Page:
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Impatient for Spring

Is mid January too early to be impatient for spring? In fact, I don’t wish to scoot the calendar forward, but anxiously await milder temperatures after several weeks of cold that has dragged on far too long.

Posted: 1/17/2018 by Mike Williams | with 0 comment(s)

The Return of Milder Temperatures, and then...

The vagaries of weather seldom stray from the gardener’s thoughts, and sometimes inhabit his restless sleep. January is often discomforting, bundling against the chill, but also with apprehension that survival of treasures exposed in the garden is beyond his control.

Posted: 1/16/2018 by Mike Williams | with 0 comment(s)

A Brown-leafed Gordlinia

Six spindly gordinias (x Gordlinia grandiflora) were planted into clumps of three when it became sadly apparent that a long established Franklinia (Franklinia alatamaha, flowers below) was nearing its demise. 

Posted: 1/16/2018 by Mike Williams | with 0 comment(s)

Ramblin' Through Dave's Garden: Zone 7, or Not?

Purple Glaze star anise is rated hardy for zone 7, and it has survived temperatures below zero. However, the cold takes a toll. There have been only a few scattered flowers in several years, and scant new growth. Following last year’s mild winter, its health has declined significantly.

Evaluating the cold hardiness of plants seems an inexact science, better than guessing, but a process prone to inaccuracies. Many gardeners accurately tell stories of a plant, or several that should have been sufficiently tolerant of cold, but failed in temperatures that should not have been a problem.

Posted: 1/8/2018 by Mike Williams | with 0 comment(s)

Adding a Fothergilla

Fothergilla autumn foliage.

Funny how things pop into your head out of nowhere. For no particular reason, it suddenly occurs to me that I must plant a fothergilla into a more prominent spot. Already, there are two in the garden, but in areas where they are least likely to be seen.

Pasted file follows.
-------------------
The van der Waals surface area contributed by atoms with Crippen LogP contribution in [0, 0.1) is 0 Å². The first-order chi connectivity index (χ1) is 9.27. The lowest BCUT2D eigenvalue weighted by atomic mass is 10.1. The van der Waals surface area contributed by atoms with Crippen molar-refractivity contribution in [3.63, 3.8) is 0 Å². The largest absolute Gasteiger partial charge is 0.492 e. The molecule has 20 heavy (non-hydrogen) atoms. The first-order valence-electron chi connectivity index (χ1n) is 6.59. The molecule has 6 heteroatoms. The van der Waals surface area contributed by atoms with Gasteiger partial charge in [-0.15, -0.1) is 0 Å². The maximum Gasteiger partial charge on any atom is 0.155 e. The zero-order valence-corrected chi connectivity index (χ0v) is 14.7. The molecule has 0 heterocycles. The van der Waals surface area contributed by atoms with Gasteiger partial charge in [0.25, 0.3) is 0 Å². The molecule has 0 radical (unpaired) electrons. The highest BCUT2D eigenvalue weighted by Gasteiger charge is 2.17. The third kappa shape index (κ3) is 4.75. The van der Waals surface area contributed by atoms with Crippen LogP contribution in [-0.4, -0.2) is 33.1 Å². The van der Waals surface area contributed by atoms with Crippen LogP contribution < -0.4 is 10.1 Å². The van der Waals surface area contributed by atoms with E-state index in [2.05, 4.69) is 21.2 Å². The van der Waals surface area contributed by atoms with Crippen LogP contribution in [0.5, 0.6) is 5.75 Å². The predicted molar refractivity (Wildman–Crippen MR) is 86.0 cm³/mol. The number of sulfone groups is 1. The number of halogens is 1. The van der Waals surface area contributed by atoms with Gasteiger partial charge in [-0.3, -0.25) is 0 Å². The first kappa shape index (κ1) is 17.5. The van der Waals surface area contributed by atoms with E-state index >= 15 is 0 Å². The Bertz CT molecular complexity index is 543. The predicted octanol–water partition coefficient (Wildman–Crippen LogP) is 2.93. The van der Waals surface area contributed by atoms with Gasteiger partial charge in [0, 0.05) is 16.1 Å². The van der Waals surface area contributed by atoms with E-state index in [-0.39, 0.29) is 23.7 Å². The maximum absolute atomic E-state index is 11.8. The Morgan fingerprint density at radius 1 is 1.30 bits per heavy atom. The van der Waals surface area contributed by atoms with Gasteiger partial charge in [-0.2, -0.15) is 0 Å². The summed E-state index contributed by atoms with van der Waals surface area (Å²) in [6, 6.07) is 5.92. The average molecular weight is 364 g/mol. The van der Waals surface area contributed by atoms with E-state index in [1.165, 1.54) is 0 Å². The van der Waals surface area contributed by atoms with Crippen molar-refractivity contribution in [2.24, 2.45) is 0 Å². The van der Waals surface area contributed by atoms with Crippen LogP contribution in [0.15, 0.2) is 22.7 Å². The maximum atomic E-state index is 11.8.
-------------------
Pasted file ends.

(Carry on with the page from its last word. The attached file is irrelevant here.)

Posted: 1/8/2018 by Mike Williams | with 0 comment(s)

Ramblin' Through Dave's Garden: Cold and Colder

In this frigid, snow dusted garden, large leafed evergreens (aucubas, daphniphyllum, and rhododendron, below) curl for protection as temperatures approach zero. Leaves will return to form once temperatures rise nearer the freezing point, and it is likely that there is no long term harm, though Daphniphylum is only marginally cold hardy for this zone, so time will tell. 

Posted: 1/2/2018 by Mike Williams | with 0 comment(s)

Ramblin' Through Dave's Garden: A Chilly Week

No doubt, there will be few treks through the garden over the the next week. While unpleasant, overnight temperatures forecast to fall into single digits should not be much of a problem, though cold over an extended period following a dry autumn is reason for concern.

Posted: 12/30/2017 by Mike Williams | with 0 comment(s)

Ramblin' Through Dave's Garden: Time to Head South?

Despite daily pleadings by my wife that we head south, we will not be going anywhere as an extended period of cold moves in. Certainly, it’s tempting, but one cannot drop everything each time nighttime temperatures drop into the teens.

Posted: 12/27/2017 by Mike Williams | with 0 comment(s)

Ramblin' Through Dave's Garden: Ready to Flower, Or Not

Helleborus blooms beginning to show

Several hellebores with Christmas rose (Helleborus niger) genetics appear ready to flower this third week of December, but experience tells that these could bloom next week, or remain in this state for another ten weeks.

 

Posted: 12/26/2017 by Mike Williams | with 0 comment(s)

Ramblin' Through Dave's Garden: More Than Flowers

Some berries of purple beautyberry (Callicarpa dichotoma) persist into early winter.

While flowers of mahonias, witch hazels, and a variety of bulbs capture attention through the winter months, more matters of interest can be discovered by the curious gardener. In this garden, no more than a few hours are spent in winter labor, but regular afternoon strolls are rewarded with more treasures than only flowers.

Posted: 12/20/2017 by Mike Williams | with 0 comment(s)

Not Too Cold

Winter jasmine begins flowering in January or February, depending on winter temperatures.